Unfortunately, that is not the way communist states, especially China's, operate. Kerry's immediate predecessor as secretary of state, Hillary Rodham Clinton, found that out the hard way in February 2009. "We have to continue to press them," she said in Seoul, before journeying to Beijing, referring to a list of disagreements with the Chinese leadership. "But our pressing on those issues can't interfere with the global economic crisis, the global climate change crisis, and the security crises. We have to have a dialogue that leads to an understanding and cooperation on each of those."
As Laurence Brahm, a China-watcher with close connections then to Beijing, said at the time, China's leaders were "ecstatic" when they heard Clinton's words because they signaled that she would not be talking about human rights. Her concession, he said, was a confirmation that the United States "had finally succumbed to a full kowtow before the celestial emperor."
China did not return Clinton's gesture of cooperation. On the contrary, Beijing pressed the advantage and went on a bender. The following month, for instance, Chinese craft harassed the USNS Impeccable, an unarmed U.S. Navy reconnaissance vessel, in international waters in the South China Sea and even attacked it, trying to sever its towed sonar array. The Victorious, Impeccable's sister ship, was subject to extreme harassment in March and May 2009 in the Yellow Sea.
The lesson is clear. Even if one does not care about human rights, it is not productive to ignore China's atrocities. Although these rights may not be important to Clinton or Kerry, the issue is critically important to an insecure regime like China's.
China puts its brightest diplomats to work on human rights issues precisely because it knows it has no defense, especially now when Beijing is committing not only genocide but also other crimes against humanity. Mass rape, slavery, torture, and killing of minorities are impossible to justify. When the Biden administration does not talk about these crimes, it relieves great pressure on the Chinese regime.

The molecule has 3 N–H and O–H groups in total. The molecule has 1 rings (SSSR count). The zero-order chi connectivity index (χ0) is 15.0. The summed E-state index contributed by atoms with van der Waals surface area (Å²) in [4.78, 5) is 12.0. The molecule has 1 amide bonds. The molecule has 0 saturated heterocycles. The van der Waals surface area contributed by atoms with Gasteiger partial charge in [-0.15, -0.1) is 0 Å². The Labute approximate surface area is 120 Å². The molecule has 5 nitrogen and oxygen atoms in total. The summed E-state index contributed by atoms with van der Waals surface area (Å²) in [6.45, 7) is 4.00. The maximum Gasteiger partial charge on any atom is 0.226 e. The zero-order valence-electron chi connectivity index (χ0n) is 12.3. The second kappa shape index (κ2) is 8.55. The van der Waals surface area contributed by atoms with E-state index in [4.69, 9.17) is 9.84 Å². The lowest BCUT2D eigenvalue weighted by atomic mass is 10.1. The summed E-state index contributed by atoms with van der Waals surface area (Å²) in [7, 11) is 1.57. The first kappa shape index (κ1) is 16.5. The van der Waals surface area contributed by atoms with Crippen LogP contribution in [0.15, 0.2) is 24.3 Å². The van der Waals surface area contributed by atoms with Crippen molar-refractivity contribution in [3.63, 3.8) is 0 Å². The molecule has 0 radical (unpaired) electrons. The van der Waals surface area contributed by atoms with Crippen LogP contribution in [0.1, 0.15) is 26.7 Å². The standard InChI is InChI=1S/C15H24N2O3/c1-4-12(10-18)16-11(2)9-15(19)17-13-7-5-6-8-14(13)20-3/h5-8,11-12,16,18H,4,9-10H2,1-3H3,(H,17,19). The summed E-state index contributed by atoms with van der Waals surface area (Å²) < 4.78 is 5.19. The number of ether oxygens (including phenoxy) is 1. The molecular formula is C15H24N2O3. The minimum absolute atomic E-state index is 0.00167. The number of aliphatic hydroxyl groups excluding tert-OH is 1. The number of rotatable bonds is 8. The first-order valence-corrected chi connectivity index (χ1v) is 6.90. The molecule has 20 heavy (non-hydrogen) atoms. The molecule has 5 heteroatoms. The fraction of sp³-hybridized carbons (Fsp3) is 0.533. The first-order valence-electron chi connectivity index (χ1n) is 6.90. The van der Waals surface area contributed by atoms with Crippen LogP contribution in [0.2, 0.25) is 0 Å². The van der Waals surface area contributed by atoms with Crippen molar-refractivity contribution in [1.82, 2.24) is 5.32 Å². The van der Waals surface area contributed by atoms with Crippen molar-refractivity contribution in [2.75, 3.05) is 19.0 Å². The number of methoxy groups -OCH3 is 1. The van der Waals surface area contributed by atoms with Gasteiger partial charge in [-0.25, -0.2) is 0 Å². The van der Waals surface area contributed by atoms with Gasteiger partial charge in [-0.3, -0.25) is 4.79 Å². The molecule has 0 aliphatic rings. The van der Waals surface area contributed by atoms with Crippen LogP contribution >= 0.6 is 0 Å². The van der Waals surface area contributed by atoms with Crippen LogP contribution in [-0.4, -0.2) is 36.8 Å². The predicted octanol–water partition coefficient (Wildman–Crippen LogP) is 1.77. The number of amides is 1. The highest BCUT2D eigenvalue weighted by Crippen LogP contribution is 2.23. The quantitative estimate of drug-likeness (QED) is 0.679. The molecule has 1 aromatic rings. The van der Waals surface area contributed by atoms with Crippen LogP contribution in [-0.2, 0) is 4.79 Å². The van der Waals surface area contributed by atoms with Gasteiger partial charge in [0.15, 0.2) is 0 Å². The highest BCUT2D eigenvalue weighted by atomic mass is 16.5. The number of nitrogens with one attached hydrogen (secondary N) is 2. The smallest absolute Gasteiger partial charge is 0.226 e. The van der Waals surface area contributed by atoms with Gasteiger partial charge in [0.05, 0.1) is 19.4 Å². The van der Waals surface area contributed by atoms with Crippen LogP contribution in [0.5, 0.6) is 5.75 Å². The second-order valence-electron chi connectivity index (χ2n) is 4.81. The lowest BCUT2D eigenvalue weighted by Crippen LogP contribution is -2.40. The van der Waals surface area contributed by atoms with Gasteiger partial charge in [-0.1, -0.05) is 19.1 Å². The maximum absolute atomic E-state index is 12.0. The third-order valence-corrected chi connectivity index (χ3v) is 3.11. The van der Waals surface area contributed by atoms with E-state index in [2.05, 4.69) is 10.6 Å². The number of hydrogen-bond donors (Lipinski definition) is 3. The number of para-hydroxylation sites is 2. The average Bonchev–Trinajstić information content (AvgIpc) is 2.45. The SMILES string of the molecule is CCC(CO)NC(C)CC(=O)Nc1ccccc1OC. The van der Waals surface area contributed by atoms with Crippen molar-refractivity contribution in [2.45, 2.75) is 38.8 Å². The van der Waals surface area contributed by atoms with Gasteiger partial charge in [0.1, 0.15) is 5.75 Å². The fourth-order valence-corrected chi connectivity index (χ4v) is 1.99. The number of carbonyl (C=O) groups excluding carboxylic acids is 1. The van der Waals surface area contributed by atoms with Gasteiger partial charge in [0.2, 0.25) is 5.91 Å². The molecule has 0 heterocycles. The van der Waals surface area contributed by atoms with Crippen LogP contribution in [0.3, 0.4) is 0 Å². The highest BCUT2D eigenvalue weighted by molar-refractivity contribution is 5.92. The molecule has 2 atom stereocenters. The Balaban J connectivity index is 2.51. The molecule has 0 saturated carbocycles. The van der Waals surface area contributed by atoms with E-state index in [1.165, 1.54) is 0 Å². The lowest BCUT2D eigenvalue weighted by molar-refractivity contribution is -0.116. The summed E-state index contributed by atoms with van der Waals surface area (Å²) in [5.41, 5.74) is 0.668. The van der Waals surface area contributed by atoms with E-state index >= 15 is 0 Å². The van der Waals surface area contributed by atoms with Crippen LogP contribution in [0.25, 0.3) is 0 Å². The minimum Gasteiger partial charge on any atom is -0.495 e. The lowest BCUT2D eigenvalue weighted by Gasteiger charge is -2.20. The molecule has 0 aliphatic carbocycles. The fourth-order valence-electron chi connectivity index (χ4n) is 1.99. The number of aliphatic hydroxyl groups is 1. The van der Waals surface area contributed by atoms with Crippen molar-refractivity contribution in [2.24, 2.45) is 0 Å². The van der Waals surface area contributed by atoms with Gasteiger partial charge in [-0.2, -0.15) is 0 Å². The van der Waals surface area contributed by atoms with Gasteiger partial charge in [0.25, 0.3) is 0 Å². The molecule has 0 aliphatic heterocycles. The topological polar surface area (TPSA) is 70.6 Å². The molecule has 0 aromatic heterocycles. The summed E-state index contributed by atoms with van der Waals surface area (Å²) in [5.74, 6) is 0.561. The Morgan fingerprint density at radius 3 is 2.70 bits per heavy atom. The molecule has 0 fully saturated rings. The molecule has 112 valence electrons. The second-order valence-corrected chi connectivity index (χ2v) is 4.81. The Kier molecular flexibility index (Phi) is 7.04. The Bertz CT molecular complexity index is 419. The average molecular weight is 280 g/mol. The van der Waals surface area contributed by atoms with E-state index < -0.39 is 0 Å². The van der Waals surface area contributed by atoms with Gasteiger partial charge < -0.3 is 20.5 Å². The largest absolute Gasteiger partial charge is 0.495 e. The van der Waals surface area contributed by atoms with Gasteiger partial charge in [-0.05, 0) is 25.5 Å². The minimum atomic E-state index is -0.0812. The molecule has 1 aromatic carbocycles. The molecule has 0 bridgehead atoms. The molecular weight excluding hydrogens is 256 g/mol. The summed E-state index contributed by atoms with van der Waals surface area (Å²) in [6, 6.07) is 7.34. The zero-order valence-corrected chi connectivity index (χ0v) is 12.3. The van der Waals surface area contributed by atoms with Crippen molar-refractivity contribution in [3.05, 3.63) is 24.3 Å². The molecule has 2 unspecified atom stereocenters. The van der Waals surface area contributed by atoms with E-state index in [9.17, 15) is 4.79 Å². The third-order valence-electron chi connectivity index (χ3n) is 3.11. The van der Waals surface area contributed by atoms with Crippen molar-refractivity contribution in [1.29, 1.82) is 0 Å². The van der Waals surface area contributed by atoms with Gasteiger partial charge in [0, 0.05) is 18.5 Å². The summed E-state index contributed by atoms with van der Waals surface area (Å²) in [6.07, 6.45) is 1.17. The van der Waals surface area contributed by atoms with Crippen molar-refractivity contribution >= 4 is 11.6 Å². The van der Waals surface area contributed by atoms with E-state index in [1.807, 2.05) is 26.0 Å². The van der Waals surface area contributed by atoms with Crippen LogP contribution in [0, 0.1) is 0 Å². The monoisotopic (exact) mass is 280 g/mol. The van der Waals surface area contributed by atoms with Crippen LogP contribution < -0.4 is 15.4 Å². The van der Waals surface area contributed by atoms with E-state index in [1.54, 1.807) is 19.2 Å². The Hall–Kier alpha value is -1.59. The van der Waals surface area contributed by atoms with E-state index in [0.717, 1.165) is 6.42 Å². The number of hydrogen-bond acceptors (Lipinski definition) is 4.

Ronald Reagan was right: the nature of these regimes does matter. Cooperation between China and the United States, whether over climate change or anything else, is not possible, especially in light of exceedingly belligerent Chinese behavior. We know from the comments of Renmin University's Di Dongsheng in late November that, with President Donald Trump gone, China's leaders now feel they can do whatever they want.
Kerry is reinforcing that dangerous Chinese mindset by not talking about human rights. He is surrendering the most important leverage the United States has over China. Even if he thinks he should try to obtain China's cooperation on climate — a debatable goal — he is going about it the wrong way.
If you want to get Chinese communists to do something, you have to impose great costs. That gives them an incentive to do something to relieve the pain. Offers of cooperation never work for long. Unfortunately, Beijing believes signals of friendship show American weakness.
What makes the Chinese regime such a human rights abuser at home makes it an irresponsible power abroad. By defending the human rights of the Chinese people, Americans are, in a very real sense, also defending their national security.
Gordon G. Chang is the author of The Coming Collapse of China, a Gatestone Institute distinguished senior fellow, and a member of its Advisory Board.